Dairy farms in Lviv Oblast to produce better quality milk thanks to UNDP support

The UN Development Program continues to support solutions that contribute to strengthening food security in Ukraine during the war

July 27, 2022
Photo courtesy Ivan Pankiv / Lviv Agrarian Advisory Service

The United Nations Development Programme in Ukraine together with the Lviv Agrarian Advisory Service has provided 800 sets of medications and feed supplements for family farms in Lviv Oblast that keep dairy cattle. 

"With the outbreak of the full-scale invasion, many farmers began to actively help the military and people who were forced to flee their homes," says Ivan Pankiv, the director of the Lviv Agrarian Advisory Service.

“We established cooperation with a large number of farmers – about 100 of them are family farms. We were looking for opportunities to support them so that people would not stop production or reduce the number of their livestock, but continue to provide assistance to those who need it.”

According to Pankiv, family farms usually keep about 20-30 dairy cows, although some have up to 50. On average each cow gives approximately six tons of milk per year. It usually takes usually the whole family to work on such farms, and sometimes they hire additional workers to support them. The milk is collected and sold to a milk processing plant, and then it is supplied throughout the country. 

"Without high-quality nutrition and special measures to prevent udder inflammations, cows give less milk, and if the animal gets sick, then such milk cannot be consumed," Pankiv explains.

“The best treatment is prevention. Thanks to UNDP's support, we received eight sets of prophylactic medicines and nutritional supplements for each family farm. Many people will be able to take better care of their animals, and they will see how effective it is. Now people will see how important such preventive measures are, because the amount of milk will increase, the productive lives of animals will be prolonged, and incomes will increase as well. Such support and incentive for development are essential, especially now.”

Farms are already noticing the effect of the medicines and feed supplements, and appreciate the help.

"We have a large family with ten children," says Mykola, a farm owner.

“We have about 50 hectares of land, and keep various livestock, and 18 cows. I’ve worked on land most of my life. At first, we had three cows, just for our own needs, then we began to expand and had six cows. Over the years we have grown to where we are now.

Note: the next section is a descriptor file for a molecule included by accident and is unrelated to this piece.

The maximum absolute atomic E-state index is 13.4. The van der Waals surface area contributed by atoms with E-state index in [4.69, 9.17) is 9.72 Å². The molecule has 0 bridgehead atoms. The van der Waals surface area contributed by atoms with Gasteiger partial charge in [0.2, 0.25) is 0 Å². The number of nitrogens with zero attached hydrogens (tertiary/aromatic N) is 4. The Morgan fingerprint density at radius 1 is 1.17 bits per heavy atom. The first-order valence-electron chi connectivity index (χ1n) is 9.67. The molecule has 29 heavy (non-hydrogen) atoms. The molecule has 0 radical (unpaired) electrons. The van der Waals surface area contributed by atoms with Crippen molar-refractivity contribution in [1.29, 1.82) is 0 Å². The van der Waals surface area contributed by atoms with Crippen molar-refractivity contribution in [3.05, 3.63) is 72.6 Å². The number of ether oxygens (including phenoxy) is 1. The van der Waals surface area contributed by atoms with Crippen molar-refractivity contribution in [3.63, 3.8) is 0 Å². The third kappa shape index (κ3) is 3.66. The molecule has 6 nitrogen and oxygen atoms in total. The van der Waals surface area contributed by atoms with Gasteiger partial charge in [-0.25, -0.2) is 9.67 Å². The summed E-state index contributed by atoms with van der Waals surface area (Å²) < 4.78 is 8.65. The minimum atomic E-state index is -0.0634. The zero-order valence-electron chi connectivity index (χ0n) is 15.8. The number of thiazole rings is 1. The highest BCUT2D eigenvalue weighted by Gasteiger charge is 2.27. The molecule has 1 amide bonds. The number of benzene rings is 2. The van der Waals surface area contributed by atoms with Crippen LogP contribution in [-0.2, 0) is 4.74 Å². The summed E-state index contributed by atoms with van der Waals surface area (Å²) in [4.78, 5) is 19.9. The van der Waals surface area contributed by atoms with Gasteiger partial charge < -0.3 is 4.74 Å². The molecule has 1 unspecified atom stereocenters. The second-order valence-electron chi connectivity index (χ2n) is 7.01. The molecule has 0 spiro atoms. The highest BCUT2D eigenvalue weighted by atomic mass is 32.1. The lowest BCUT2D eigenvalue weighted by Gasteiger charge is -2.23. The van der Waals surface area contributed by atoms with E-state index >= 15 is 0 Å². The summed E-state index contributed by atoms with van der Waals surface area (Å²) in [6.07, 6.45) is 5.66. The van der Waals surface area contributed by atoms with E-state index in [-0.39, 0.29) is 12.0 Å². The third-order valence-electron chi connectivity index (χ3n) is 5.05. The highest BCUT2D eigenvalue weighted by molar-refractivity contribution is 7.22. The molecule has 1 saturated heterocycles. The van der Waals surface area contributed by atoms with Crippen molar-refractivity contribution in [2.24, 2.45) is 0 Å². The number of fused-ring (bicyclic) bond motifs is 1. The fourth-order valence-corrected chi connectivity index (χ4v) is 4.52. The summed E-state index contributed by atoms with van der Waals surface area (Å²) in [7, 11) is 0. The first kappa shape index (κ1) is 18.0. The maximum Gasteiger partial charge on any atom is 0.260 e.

“We’ve always focused on growth, but with the beginning of a full-scale war, the situation changed drastically. Everything has become more expensive – fuel, fertilizers – it’s very difficult to predict what to do next. People can afford less, so now we are on the edge of survival.

“This year, almost all of the pastures dried up, so we use the feed we stocked for winter now so as not to lose our livestock. The assistance provided is a lot of support. Given the situation we and many other farmers are in now, it’s really making a difference."

Many family farms throughout the country face similar challenges as Mykola and his family. Continuing to operate in current circumstances, providing the country with quality products, and at the same time supporting the armed forces and volunteers, despite their own difficulties, is heroism as well.

When UNDP asked what other support small farms and cooperatives needed, the list turned out to be long, and included equipment, fuel, consumables, high-quality feed and food additives, medications for the prevention of various diseases in livestock, and much more. In order to run a farm, create new jobs, and provide the country and people with quality products, it requires the investment of a lot of resources as well as enormous human efforts. Farmers across the country are showing true heroism, and the UNDP team is determined to support them, providing the things they need to continue operating and developing.